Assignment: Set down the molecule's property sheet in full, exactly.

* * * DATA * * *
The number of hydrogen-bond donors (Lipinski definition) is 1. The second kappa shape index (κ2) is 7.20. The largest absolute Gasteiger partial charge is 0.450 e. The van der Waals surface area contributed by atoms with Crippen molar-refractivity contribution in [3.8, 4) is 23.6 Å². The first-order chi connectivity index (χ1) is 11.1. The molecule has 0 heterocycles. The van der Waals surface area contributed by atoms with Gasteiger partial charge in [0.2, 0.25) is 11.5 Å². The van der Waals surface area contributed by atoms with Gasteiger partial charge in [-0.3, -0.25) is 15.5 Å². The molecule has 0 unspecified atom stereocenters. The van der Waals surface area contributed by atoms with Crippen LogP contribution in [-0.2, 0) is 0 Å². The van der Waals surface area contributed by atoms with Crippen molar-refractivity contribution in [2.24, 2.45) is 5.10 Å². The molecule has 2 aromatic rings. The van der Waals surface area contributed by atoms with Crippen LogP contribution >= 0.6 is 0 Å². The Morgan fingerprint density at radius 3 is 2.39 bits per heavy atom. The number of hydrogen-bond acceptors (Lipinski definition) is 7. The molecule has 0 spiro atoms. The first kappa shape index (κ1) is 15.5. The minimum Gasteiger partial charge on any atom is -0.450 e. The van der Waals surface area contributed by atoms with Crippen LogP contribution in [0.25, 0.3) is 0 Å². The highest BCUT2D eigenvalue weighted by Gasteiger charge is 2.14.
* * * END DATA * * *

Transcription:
The number of hydrogen-bond donors (Lipinski definition) is 1. The second kappa shape index (κ2) is 7.20. The largest absolute Gasteiger partial charge is 0.450 e. The van der Waals surface area contributed by atoms with Crippen molar-refractivity contribution in [3.8, 4) is 23.6 Å². The first-order chi connectivity index (χ1) is 11.1. The molecule has 0 heterocycles. The van der Waals surface area contributed by atoms with Gasteiger partial charge in [0.2, 0.25) is 11.5 Å². The van der Waals surface area contributed by atoms with Gasteiger partial charge in [-0.3, -0.25) is 15.5 Å². The molecule has 0 unspecified atom stereocenters. The van der Waals surface area contributed by atoms with Crippen LogP contribution in [-0.2, 0) is 0 Å². The van der Waals surface area contributed by atoms with Crippen molar-refractivity contribution in [2.24, 2.45) is 5.10 Å². The molecule has 2 aromatic rings. The van der Waals surface area contributed by atoms with Crippen LogP contribution >= 0.6 is 0 Å². The Morgan fingerprint density at radius 3 is 2.39 bits per heavy atom. The number of hydrogen-bond acceptors (Lipinski definition) is 7. The molecule has 0 spiro atoms. The first kappa shape index (κ1) is 15.5. The minimum Gasteiger partial charge on any atom is -0.450 e. The van der Waals surface area contributed by atoms with Crippen LogP contribution in [0.25, 0.3) is 0 Å². The highest BCUT2D eigenvalue weighted by Gasteiger charge is 2.14.